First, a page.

Unlikely 2.0


   Politics is the art of looking for trouble, finding it, misdiagnosing it, and then misapplying the wrong remedies. —Groucho Marx


Editor's Note on the June 2015 issue and Unlikely Stories: Episode IV

Check out the new MadHat Presents Live readings on our YouTube channel!

_a ship on the line, the Unlikely Book by Vincent A. Cellucci and Christopher Shipman, was named a finalist for the Eric Hoffer Book Award!


Recent Articles:

Ten Paintings by t thilleman
Seven Paintings by Amy Guidry
Four Visual Poems by John M. Bennett and Jim Leftwich
Illuminated Poems by Marthe Reed
Backlit Poems by Kaia Sand
Four Poems by Michael Ruby
Three Poems by mIEKAL aND
Two Visual Poems by mIEKAL aND
Three Poems by Sheila E. Murphy
Three Poems by Dylan Krieger
Three Sonnets by John Lowther
Three Poems by Belinda Subraman
Three Poems by K.R. Copeland
Three Poems by Joe Nicholas
Three Poems by Felino A. Soriano
Three Poems by Lana Bella
Two Poems by Alison Ross
A Poet Bio by Cindy Hochman
Four Poems by Joel Chace
Thirty-Six Visual Poems by Jukka-Pekka Kervinen
Used Goods: Fiction by Mark Polanzak
Endorphins: Fiction by Toni Todd
Favors: Fiction by James Alexander
The Perfect Night for Open Air Travel: Fiction by Pamela Kearney
An Interview with Susan Joyce
An Interview with John Swain
An Interview with Anna Joy Springer
An Interview with Patrick Litchy
Mapache: He Who Watches, and Why the Lone Ranger Stole Tonto's Mask by Cecelia Chapman


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selections from Whispers of Arias
by Stephen Mead and Kevin Macleod

It's appropriate that Stephen Mead has named this double-album of poetry Whispers of Arias, because despite the layered, operatic music and big dramatic themes, these recordings, ultimately, sound very little like arias: The vocals are so tortured and quiet that one can't help but think of a ghost in a symphony hall, desperately trying to impress something upon the listeners, something dire, something unbelievably tragic. Stephen Mead reads (and sometimes sings) his poems over Kevin MacLeod's complex and sophisticated classical intepretations, and the effect is transformative—on the rhythm of the poems, on the meaning of MacLeod's recordings, and ultimately, on the listener.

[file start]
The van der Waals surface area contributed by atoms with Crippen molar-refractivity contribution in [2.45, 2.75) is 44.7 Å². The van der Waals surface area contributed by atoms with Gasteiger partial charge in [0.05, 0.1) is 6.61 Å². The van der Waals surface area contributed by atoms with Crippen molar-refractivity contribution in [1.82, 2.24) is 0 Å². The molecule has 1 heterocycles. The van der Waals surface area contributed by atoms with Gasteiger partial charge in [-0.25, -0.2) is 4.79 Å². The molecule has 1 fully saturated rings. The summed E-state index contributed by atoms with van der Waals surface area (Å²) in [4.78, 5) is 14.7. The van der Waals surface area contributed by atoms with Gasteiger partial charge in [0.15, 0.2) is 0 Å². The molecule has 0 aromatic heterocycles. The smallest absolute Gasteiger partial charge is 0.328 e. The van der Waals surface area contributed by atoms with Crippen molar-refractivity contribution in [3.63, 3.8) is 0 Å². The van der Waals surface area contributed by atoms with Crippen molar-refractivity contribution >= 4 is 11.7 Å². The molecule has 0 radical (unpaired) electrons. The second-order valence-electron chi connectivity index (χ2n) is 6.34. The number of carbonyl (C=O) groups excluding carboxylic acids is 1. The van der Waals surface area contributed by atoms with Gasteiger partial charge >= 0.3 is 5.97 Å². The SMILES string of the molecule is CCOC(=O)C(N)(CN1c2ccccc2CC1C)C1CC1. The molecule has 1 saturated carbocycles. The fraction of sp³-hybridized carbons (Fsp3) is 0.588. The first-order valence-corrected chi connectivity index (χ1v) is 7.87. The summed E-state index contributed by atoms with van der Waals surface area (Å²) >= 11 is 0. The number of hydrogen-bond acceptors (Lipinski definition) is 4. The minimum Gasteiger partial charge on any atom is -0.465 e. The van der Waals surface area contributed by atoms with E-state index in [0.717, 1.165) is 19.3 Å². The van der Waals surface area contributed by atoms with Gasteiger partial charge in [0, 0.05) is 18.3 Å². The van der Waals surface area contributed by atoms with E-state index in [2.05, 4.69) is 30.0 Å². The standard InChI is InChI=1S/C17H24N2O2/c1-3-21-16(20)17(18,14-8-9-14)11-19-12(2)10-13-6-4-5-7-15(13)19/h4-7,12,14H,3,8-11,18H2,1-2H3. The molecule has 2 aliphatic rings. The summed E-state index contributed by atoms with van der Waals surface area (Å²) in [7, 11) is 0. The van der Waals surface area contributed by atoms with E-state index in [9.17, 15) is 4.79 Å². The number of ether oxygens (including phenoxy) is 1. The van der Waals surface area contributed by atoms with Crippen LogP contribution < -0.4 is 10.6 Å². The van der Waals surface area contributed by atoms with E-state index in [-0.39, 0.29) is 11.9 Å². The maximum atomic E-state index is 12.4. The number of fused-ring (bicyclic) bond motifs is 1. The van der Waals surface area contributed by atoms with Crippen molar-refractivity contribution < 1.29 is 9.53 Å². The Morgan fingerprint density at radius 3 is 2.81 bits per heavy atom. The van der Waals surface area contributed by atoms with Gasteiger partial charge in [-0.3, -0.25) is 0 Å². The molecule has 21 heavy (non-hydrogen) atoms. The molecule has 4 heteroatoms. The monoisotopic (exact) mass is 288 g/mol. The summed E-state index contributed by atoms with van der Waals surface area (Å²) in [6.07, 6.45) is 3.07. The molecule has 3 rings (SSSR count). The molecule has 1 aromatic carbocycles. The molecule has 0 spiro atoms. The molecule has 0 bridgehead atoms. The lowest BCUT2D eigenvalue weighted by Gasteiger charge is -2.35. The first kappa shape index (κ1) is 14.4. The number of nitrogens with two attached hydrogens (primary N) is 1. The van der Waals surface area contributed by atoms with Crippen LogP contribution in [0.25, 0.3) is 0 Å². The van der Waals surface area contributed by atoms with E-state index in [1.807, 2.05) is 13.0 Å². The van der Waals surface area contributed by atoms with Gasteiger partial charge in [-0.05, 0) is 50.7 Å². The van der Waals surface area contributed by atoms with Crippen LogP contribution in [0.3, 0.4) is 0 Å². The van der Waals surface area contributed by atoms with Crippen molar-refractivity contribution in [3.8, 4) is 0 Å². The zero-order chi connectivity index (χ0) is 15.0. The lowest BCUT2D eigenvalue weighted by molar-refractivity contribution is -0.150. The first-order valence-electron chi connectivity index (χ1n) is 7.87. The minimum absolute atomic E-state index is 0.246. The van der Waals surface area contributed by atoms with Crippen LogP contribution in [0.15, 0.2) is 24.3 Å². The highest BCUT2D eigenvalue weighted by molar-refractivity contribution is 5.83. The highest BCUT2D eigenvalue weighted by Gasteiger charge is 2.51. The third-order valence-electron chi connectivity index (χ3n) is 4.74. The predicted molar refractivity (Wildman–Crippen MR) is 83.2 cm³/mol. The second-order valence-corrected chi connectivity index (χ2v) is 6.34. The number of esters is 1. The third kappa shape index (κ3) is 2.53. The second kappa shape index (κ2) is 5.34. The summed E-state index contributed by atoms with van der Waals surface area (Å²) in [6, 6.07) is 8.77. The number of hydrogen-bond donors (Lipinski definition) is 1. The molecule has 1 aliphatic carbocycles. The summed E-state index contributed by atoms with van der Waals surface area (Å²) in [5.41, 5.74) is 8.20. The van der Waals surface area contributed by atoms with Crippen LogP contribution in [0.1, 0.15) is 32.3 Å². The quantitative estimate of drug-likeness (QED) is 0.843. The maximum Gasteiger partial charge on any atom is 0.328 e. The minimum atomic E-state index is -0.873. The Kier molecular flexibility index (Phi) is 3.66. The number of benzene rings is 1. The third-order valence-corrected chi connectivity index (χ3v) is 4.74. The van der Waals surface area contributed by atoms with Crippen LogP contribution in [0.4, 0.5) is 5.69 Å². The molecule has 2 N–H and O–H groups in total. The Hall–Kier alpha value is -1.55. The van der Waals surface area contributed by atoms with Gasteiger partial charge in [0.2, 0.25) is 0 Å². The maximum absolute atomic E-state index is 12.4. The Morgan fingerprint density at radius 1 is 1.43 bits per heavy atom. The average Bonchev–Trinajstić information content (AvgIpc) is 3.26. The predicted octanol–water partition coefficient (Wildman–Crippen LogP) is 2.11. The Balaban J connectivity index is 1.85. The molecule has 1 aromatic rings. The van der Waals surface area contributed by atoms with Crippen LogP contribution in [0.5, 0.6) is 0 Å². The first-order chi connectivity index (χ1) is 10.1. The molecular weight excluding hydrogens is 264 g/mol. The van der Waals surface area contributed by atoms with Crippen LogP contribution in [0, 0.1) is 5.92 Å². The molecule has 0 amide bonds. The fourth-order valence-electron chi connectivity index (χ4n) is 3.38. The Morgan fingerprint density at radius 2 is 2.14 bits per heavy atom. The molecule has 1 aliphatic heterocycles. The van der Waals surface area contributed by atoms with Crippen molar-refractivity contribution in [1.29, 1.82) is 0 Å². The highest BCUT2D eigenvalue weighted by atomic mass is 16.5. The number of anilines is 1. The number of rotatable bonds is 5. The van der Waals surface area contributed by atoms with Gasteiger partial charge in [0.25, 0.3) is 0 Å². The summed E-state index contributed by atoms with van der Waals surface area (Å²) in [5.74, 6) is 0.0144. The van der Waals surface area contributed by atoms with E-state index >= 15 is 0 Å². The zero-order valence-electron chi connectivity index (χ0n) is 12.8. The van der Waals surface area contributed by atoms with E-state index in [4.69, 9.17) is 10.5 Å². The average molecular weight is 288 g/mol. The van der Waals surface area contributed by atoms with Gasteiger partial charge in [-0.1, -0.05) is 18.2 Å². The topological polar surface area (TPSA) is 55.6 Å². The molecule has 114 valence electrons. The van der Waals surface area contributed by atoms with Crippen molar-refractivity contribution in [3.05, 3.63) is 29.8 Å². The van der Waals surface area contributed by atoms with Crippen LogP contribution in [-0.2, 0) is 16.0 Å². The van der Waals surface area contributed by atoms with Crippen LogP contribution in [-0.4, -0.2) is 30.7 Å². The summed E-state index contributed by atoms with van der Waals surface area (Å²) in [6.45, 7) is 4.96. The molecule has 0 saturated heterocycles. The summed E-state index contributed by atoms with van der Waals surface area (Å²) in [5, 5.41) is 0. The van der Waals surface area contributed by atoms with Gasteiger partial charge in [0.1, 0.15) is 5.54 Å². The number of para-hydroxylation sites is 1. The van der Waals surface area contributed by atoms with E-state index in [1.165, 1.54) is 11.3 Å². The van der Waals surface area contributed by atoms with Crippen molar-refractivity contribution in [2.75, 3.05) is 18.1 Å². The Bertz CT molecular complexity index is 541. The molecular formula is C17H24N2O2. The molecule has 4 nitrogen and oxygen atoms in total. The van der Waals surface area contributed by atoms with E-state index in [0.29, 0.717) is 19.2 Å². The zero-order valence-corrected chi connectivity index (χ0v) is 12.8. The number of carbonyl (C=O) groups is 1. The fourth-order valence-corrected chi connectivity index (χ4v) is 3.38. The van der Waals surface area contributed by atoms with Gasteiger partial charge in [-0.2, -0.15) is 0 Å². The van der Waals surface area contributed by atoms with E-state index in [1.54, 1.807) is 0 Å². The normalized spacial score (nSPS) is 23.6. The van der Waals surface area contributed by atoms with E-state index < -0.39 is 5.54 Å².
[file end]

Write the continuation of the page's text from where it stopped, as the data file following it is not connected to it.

Stephen Mead says, "I began creating mp3 files somewhat by accident, or as an experiment. A few years ago I received a note from Frank Moore of Love Underground Visionary Revolution in regards to a few poems I mailed him. He asked if I'd be interested in recording them on a tape for him to play on his show. At the time I was just figuring out how to record my own voice and poetry as soundtracks for short collage-films I'd begun to make, yet the idea of using even a thirty-minute tape for a number of poems seemed like I'd be wasting a lot of tape time. I decided to add music to accompany my words, which eventually resulted in the CD Love Lullabies. In the past year I've moved to singing the poems entirely. Since so many of my poems are narratives, I've often thought of them sort of as choral, operatic or folk pieces, feeling influenced by such works as "The Umbrellas of Cherbourg" in addition to the librettists for John Adams and Phillip Glass. I thought I'd be working on yet another DIY project, (eventually entitled Whispers of Arias), but luckily came across Kevin MacLeod and his royalty-free music site, Incompetech.com. With his permission to use and play with samples from his site for this esoteric project, I've been fortunate to find a working collaboration." You can hear more of Whispers of Arias at StephenMeadMusic.weebly.com.


Check out these selections from Whispers of Arias:

Rings (Mourning Song: Rites Mix)
The Secret marriage (Streetlight on a Dark Road: The Parting Mix)